Did you know that interests are powerful enough to predict educational/career choices, performance, and overall success? That’s what Dr. James Round and Dr. Rong Su discovered when they explored the role of interests in human behavior and outcomes. They also found that interests are 83% more predictive of future income than either ability or personality – and about 33% predictive of professional prestige.

Safe to say, if you’re truly interested in your work, it’s more difficult to get burned out. You’ll also be less likely to switch paths or become dissatisfied with your work.

Do Your Interests Match Your Career? Here Are Real-Life Responses

Of course, your job doesn’t have to be your absolute passion – and this isn’t about romanticizing your work. But it’s immensely beneficial for you when your career piques your interest and keeps you engaged.

In Part One of our series on interests, we explored data that shows how and why interests shape our future. And in Part Two, we explored higher education’s role in cultivating students’ interests. Now, let’s look at some real-life examples of the interest-to-career pipeline. We asked several people what they were interested in as kids and how/if it relates to their career now. Their responses range from hilarious to enlightening – and all of them point to the power of interests:

“I really liked doing arts and crafts when I was a kid. Everything from macaroni art to watercolor paintings. Even now, I could get lost in a craft store for hours. In my day-to-day, I’m a full-time graphic designer. I also recently started a side business where I get to draw digital pet portraits.” – Alex A.


“I’ve always been a ‘stop and smell the roses’ person. As a teenager, I had a seasonal job at a flower farm, and was fascinated by how each part of a plant had its own distinct scent. In college, I started off as a plant biology major, but it wasn’t the right fit. I was fortunate enough to have an academic advisor who really listened to me. She convinced me to switch to chemistry. I never looked back. A couple decades later, and now I’m a chemist in the fragrance and flavor industry. My current role is dedicated to developing new floral scent blends in body care products, so this is quite full circle.” – Emma V.


“I’ve always been a contrarian. I remember challenging my grandfather on something he said when I was just eight years old. It didn’t go over well, but it was certainly the start of vast interests in conflict resolution and justice. I’m really interested in seeing both sides of an argument, and pride myself on having an open mind. Now I’m an attorney, and my favorite cases are the ones we can solve outside of the courtroom with mediation or arbitration.” – Lorraine K.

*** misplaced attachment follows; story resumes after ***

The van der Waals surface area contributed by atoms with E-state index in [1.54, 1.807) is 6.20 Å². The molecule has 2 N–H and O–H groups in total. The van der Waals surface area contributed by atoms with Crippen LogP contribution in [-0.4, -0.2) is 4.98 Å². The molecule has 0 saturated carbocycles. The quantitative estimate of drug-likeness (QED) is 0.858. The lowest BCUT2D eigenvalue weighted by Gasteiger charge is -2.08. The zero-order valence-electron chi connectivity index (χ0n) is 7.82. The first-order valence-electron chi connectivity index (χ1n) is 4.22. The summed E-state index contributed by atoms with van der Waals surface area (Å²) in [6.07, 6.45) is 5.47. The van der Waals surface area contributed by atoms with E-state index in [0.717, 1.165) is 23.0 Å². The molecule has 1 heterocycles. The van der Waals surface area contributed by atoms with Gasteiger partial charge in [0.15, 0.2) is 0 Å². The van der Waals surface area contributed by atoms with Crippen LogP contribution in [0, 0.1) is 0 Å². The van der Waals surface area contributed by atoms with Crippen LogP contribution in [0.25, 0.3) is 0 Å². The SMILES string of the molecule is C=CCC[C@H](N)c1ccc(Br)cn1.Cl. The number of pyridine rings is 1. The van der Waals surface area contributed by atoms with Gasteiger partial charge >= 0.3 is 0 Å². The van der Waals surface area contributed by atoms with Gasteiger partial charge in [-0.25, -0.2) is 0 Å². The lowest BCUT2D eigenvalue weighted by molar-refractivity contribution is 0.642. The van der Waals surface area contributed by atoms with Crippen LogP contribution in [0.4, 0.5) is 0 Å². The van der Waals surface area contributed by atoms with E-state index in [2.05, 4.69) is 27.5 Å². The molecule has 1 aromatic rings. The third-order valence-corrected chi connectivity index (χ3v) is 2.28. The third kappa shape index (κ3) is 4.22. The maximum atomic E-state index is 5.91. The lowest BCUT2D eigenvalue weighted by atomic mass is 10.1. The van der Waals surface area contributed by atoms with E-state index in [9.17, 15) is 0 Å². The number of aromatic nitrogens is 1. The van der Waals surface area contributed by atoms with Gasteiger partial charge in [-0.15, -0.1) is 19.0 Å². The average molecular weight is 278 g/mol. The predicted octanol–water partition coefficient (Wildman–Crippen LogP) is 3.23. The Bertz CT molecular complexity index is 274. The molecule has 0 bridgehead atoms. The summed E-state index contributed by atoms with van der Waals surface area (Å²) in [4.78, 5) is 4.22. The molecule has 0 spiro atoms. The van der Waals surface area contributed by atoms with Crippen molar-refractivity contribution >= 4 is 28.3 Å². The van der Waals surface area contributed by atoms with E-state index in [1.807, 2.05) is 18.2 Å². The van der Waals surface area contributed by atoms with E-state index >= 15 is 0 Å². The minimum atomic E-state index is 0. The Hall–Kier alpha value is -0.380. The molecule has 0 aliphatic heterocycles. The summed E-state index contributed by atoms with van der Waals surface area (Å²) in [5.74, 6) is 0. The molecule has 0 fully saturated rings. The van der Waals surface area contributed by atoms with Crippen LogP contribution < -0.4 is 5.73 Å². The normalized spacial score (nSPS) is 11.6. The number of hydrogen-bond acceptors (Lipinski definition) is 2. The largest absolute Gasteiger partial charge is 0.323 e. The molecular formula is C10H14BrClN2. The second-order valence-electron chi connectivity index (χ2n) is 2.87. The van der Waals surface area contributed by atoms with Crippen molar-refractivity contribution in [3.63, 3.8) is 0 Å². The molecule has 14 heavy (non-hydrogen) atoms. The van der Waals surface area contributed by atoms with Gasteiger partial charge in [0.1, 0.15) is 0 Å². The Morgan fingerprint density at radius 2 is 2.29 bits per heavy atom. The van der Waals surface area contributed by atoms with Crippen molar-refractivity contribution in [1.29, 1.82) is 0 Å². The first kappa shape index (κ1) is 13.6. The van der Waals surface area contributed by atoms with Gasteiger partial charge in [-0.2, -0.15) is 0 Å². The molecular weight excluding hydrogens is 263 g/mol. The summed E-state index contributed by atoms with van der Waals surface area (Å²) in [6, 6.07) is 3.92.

“I used to love telling on my sisters when they did something wrong and now I work in compliance.” – Kat B.


“When I was nine, I started writing family newsletters to keep everyone informed. I went on to become a journalist. I also loved learning about the history of all the American Girl dolls, and now I attend local historical society events for fun. I even bring out my old Legos sometimes too. It’s really important for me to do stuff that makes my inner child smile. My interests keep things, well, interesting.” – Elizabeth R.


“I feel like none of my interests as a kid relate to my current career. However, the thing I absolutely loved doing was reading out loud. When I was young, I couldn’t figure out how to make that a career or even realized I could make that a career. Now I realize that’s essentially being a voice actor. I often think about that missed career opportunity. Who knows? Maybe I’ll make it happen one day.” – Sal N.


“I was never more content than when I was playing tennis, volleyball, or swimming. I’m a special education teacher now, but recently made the decision to go back to school to become an occupational therapist with a focus in sports medicine.” – Carl C.


“I loved performing in all aspects as a child. Singing, dancing, acting. All of it. Loved it so much that I got a degree in theater performance. Now I manage a local theater that re-opened last year, and I love taking in the glitz and glam of all the performances.” – Maria W.


“It might sound kind of silly, but I’ve always loved shopping. Now I’m a purchasing agent for a landscape company. Not exactly the kind of shopping I’m usually passionate about, but I can totally see how it relates to my interests. Maybe I’ll be a purchasing agent in a different industry one day.” – Laurie M.


Interests are powerful predictors of career fulfillment and success that both higher education and employers can help people leverage.

Your Interests Can Predict Career Success

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